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#### baseball3030

##### New member

- Sep 18, 2013

- 9

**proof onto**

Prove: A linear Map T:Rn->Rm is an onto function :

The only way I have thought about doing this problem is by proving the contrapositive:

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- Thread starter
- #1

- Sep 18, 2013

- 9

Prove: A linear Map T:Rn->Rm is an onto function :

The only way I have thought about doing this problem is by proving the contrapositive:

Last edited:

- Jun 26, 2012

- 45

The counterpositive is "If T is onto, then m<=n" It's easier to do it by the theorem that says that the dimensions of the kernel and of the image of T add to n.Prove: A linear Map T:Rn->Rm is not onto if m>n.

The only way I have thought about doing this problem is by proving the contrapositive:

If m<=n then T:Rn->Rm is onto.

I would start by letting there be a transformation

matrix with dimension mxn.

Then the only thing I can think of doing is using the rank nullity thm to show that the dimension of the range=dimension of v. Does anyone know of any other ways to go about this or if my way would be correct? Thank you so much

- Feb 15, 2012

- 1,967

let $B = \{v_1,\dots,v_n\}$ be a basis for $\Bbb R^n$.

Consider the set $T(B) \subset \Bbb R^m$.

If $u \in T(\Bbb R^n) = \text{im}(T)$ we have:

$u = T(x)$ for some $x = c_1v_1 + \cdots + c_nv_n \in \Bbb R^n$.

Thus:

$u = c_1T(v_1) + \cdots c_nT(v_n)$, which shows $T(B)$ spans $\text{im}(T)$.

Since $|T(B)| \leq n < m$, we have that the dimension of $\text{im}(T) \leq n < m$.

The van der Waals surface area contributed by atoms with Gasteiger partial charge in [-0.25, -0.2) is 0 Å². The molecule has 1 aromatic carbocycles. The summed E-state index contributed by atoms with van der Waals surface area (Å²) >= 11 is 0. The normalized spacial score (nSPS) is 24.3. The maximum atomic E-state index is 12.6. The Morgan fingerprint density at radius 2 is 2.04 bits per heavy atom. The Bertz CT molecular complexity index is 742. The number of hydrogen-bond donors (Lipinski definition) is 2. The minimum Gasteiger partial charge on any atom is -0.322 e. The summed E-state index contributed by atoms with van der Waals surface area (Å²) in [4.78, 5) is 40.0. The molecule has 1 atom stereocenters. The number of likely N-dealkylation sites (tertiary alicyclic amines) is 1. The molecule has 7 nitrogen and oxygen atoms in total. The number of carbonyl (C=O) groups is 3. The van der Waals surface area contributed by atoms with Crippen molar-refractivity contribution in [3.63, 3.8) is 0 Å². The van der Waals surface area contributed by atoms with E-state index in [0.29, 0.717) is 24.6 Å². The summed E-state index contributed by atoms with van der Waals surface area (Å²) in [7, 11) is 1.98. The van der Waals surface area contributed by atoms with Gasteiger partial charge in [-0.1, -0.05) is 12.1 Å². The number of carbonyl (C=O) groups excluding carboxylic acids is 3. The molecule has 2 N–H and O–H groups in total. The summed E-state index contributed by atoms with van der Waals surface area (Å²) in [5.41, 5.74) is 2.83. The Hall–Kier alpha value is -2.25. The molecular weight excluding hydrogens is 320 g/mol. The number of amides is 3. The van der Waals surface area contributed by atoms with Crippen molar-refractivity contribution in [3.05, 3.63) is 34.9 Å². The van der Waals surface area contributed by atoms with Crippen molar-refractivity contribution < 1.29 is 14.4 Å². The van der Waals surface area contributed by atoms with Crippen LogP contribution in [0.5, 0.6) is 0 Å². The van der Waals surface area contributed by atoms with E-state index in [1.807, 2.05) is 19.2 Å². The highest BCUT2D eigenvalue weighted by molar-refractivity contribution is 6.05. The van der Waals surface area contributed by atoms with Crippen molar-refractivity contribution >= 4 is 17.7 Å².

However, if $\text{im}(T) = \Bbb R^m$, we have that $T(B)$ spans $\Bbb R^m$ leading to:

$m \leq |T(B)| \leq n < m$, a contradiction.

As a general rule, functions can, at best, only "preserve" the "size" of their domain, they cannot enlarge it. Dimension, for vector spaces, is one way of measuring "size".

While it is technically possible to have a function from $\Bbb R^n \to \Bbb R^m$ where $m > n$ (so called "space-filling functions") that is onto, such functions turn out to be rather bizarre and cannot be linear (they do not preserve linear combinations). Linear maps cannot "grow in dimension", for the same reason the column rank cannot exceed the number of rows in a matrix (even if we have more columns than rows).

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- Sep 18, 2013

- 9

Since |T(B)|≤n<m , we have that the dimension of im(T)≤n<m ?

I understand the T(B)≤n but don't know how you know that n<m?

I understand everything up to that point. Thank you very much, I appreciate it.

- Feb 15, 2012

- 1,967

$n < m$ is given by the problem, yes?

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- #6

- Sep 18, 2013

- 9

- Feb 15, 2012

- 1,967

Yes, I am doing a proof by contradiction (or *reductio ad absurdum).*